South Sudan and the Young Nation’s Struggle

South Sudan and the Young Nation’s Struggle

Emily Stewart

Amidst conflicts raging in Syria and Ukraine, the international stage has little room to figure prominently a brutal conflict that has taken the lives of thousands and only threatens to worsen. South Sudan, a country that recently gained its independence from Sudan in 2011, currently suffers from an elite-level conflict that has degenerated into an ethnic fight to the death amongst the larger population of citizens. In December of last year, President Salva Kiir essentially fired his Vice President, Riek Machar. Kiir is from the Dinka tribe, while Machar has roots in the Nuer tribe. Unfortunately, conflict between the two ethnic groups is not the sole determinant of the brutality of the situation in South Sudan. So, too, have issues of human development such as hunger ravaged the population’s wellbeing. However, South Sudan is not an isolated island of ethnic conflict. In terms of foreign support, the international community needs to take a more proactive stance, for it has fallen disappointingly short of supporting the young country’s transition to a fully functioning, successful independent government.

Just a few weeks ago, in mid-April, a massacre took place in the city of Bentiu in South Sudan. Rife with oil reserves, an industry that composes 98% of South Sudan’s finances, South Sudan suffers from a lack of diversity in terms of economic resources. Further compounding the issue, the country is “hugely reliant on foreign aid,” according to an article in The Economist. Additionally, for a country whose ethnic conflict and violence is threatening the stability of that foreign assistance, the current situation does not bode well for an impoverished population that “is on the brink of widespread famine,” according to The Economist article.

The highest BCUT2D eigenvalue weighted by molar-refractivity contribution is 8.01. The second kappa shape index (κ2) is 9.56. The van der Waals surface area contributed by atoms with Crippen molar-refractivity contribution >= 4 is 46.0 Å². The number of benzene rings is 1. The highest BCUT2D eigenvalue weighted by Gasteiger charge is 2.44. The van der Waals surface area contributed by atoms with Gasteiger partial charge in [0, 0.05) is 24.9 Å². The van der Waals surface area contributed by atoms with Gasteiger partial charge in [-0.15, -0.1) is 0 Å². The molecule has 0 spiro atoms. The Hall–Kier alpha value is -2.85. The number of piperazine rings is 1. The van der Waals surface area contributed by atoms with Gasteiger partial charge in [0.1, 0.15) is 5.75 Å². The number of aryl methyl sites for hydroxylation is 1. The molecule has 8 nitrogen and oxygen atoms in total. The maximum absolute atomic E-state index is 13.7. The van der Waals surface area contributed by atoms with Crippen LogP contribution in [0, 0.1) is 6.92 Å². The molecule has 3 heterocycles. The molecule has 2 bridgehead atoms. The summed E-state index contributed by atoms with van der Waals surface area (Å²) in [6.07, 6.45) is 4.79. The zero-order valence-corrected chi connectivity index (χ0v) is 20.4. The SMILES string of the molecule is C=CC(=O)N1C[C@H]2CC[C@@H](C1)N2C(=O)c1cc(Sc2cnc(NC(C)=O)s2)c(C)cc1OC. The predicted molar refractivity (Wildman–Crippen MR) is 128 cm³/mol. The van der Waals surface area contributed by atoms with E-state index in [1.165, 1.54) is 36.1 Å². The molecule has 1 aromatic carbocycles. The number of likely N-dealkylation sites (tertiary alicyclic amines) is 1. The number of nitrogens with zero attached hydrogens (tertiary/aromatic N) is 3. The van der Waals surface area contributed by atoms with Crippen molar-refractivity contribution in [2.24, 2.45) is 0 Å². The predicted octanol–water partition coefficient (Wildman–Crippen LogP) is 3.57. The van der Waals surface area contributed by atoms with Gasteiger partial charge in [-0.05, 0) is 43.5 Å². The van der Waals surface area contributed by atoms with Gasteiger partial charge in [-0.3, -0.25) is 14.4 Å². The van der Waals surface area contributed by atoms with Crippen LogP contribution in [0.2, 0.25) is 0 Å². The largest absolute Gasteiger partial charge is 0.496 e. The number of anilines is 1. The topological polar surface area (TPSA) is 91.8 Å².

Due to the violence, the United States has threatened to impose sanctions on key politicians and elite rulers that control the conflict at the highest levels, and the United Nations Security Council has followed suit in contemplating sanctions. Unfortunately, the rocky state of governance in South Sudan is a precarious situation that could have serious repercussions in a nation that already has a third of its population facing the ominous threat of starvation, according to an article in The New York Times.

In fact, the issue of hunger is so serious in South Sudan that The New York Times referenced the famine that took place in “the 1980s, when hundreds of thousands perished in Ethiopia,” noting that the starvation in South Sudan could degenerate to this level if further action is not taken. The issue of violence, though, complicates the issue of international action. The United States, initially supportive of independence for South Sudan, must take a harsher stance on promoting the wellbeing of the young country’s citizens—especially now that violence has escalated to such a high level. Freezing assets may not be enough for a country that is desperately impoverished, and thus an international response is warranted, beginning with the United Nations. Perhaps more aid or more peacekeeping forces combined with targeted sanctions against the ruling elite form part of a solution to the quickly degenerating situation. Whatever the answer, ethnic violence mixed with stark poverty in South Sudan provide a weak example of the prospects for nation-building on a poor continent. While there are conflicts around the world that have stolen much of the attention on the international stage, South Sudan must receive more international support to resolve the conflict. Is it possible for a poor country on a poor continent to experience peaceful nation-building in the modern era? Maybe not without more support from the international community.

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